Mental Health Court gives non-violent criminals an option to lead a more normal life

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MADISON, Ala. - Mental health care is something you're hearing a lot about these days.  Officials are saying it's the way to make sure things like the recent shooting in Florida don't happen. In Madison County, the court system operates a special program that works to correct mental health issues for non-violent criminals.

There are 32 people in Madison County's Mental Health Court who are working to get their lives back on track. But, it's not easy.

"They have a judge in their business, we have a social worker that goes out and checks on them during the week and talks to their family," District Judge Patty Demos said.

Judge Demos helps run mental health court. She meets with the participants on the first and third Fridays of each month, and that's not the only requirement.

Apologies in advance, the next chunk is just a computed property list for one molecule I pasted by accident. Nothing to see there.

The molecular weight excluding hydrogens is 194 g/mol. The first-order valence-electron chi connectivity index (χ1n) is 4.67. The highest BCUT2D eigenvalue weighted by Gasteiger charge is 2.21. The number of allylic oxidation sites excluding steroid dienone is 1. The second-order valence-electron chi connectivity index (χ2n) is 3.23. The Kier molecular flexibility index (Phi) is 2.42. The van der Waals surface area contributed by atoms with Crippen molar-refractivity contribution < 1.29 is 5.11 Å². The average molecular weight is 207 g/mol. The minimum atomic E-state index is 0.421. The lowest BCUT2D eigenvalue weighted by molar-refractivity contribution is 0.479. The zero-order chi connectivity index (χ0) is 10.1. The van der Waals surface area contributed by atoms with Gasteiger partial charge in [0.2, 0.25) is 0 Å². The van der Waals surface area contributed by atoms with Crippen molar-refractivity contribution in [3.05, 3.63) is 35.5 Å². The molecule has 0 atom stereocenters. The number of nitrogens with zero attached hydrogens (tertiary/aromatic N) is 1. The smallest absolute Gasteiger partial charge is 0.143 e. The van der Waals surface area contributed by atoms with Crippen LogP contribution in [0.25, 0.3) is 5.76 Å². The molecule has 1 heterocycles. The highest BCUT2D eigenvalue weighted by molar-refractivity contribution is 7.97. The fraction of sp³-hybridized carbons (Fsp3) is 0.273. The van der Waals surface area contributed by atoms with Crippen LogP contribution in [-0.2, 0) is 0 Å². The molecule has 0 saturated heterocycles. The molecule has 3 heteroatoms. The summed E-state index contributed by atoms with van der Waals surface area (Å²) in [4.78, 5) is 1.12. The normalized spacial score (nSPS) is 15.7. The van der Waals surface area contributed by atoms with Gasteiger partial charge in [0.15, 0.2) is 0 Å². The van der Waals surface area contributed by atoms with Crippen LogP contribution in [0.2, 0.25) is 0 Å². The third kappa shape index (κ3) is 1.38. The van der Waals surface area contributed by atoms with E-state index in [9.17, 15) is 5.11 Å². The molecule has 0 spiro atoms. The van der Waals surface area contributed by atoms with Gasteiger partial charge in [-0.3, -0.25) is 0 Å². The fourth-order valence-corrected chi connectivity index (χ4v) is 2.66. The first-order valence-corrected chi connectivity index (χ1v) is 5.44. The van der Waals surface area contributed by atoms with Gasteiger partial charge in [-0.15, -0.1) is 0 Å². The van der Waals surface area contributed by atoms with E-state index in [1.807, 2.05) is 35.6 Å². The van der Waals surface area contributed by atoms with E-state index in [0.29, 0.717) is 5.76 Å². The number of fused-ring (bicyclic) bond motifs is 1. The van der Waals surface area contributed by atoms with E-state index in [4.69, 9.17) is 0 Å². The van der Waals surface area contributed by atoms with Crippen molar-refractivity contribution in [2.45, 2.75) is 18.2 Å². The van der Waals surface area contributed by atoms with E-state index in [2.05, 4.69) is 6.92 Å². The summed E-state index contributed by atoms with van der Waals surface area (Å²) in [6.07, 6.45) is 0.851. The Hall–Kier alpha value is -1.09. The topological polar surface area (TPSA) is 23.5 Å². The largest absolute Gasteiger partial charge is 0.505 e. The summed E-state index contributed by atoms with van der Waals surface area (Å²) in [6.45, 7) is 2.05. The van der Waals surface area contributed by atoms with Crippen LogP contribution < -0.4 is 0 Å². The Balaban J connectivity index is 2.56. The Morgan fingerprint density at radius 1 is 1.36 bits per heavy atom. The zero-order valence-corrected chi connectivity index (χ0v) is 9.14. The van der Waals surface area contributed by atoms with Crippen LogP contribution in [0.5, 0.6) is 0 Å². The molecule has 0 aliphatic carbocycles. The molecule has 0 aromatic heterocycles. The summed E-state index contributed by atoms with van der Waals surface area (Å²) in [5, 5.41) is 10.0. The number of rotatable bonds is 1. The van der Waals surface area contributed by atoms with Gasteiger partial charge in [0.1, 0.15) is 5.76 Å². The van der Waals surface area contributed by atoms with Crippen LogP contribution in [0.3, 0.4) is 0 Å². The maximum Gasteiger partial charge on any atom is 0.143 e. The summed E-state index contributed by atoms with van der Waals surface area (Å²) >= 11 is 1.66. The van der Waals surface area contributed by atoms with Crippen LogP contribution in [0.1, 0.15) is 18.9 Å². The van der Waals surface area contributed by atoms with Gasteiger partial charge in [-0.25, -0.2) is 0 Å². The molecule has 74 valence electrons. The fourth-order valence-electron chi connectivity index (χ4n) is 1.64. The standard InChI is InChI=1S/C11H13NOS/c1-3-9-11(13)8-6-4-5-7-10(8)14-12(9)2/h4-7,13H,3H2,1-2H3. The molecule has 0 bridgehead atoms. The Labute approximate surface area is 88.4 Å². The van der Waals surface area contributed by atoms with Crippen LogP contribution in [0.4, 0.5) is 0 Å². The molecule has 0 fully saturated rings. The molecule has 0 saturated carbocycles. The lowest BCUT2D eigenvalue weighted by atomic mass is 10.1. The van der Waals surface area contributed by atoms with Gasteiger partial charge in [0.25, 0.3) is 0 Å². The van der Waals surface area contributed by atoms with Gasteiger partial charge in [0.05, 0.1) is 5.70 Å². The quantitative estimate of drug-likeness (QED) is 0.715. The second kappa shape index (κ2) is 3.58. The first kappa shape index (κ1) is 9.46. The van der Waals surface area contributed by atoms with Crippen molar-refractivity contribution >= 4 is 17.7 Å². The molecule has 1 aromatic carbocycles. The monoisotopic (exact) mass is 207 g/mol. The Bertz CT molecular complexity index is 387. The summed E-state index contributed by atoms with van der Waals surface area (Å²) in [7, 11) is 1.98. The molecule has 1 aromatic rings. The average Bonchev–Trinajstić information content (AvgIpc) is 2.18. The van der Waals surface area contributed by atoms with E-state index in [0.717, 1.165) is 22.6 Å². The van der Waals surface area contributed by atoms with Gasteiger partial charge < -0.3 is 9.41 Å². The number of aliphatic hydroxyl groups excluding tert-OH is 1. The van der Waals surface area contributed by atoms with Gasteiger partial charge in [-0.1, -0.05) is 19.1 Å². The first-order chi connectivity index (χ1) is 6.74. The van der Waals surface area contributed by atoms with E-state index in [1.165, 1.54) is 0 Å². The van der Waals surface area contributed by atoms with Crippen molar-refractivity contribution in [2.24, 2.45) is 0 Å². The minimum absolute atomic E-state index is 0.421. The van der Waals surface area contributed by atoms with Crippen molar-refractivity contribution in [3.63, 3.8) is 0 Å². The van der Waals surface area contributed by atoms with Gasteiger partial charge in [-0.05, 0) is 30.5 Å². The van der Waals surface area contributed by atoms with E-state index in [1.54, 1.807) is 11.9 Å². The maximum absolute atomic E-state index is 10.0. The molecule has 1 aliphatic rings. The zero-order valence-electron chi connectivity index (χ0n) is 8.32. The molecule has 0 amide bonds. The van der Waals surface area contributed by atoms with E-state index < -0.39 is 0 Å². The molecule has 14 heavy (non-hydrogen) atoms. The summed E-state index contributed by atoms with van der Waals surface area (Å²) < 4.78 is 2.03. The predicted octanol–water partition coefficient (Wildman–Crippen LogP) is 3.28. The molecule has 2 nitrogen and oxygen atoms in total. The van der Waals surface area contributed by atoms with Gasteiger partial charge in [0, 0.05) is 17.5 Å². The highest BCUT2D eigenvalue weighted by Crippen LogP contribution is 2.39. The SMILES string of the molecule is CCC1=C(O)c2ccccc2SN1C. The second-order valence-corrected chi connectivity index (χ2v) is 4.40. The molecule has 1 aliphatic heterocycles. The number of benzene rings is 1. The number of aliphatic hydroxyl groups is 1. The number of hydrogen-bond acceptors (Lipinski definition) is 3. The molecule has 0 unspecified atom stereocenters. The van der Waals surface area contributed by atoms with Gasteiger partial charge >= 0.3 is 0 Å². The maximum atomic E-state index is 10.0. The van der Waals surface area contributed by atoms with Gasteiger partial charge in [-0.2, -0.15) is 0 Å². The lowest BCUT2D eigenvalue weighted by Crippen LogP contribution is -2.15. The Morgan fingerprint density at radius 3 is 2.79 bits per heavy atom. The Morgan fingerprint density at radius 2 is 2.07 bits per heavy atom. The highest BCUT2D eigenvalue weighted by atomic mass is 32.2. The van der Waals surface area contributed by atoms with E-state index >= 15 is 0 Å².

"Meeting with me to discuss how they're doing with getting to their appointments, of course mental health counseling, treatment is part of the program," Judge Demos explained about the components.

To enter mental health court, a defense attorney submits an application for the client. The person does have to plead guilty, and a person must have a disorder that's treatable.

"If you get through, your case will be dismissed," Judge Demos said. "If you don't get through, there is already a plea agreement in the file."

Participants don't have to pay for the program, but there are costs involved.

"They do have to pay for their medications," Judge Demos said. "They do have to pay for their counseling and treatment at Wellstone, or whatever other medical providers they go to."

Those in the program must pay restitution too. But, Judge Demos is confident in the program. She's seen it set people free.

"Hopefully by the end of that year, they're actually a part of a community," Judge Demos explained. "They're stabilized with their medications, and they're ready to proceed on with life and not be back in the criminal system again."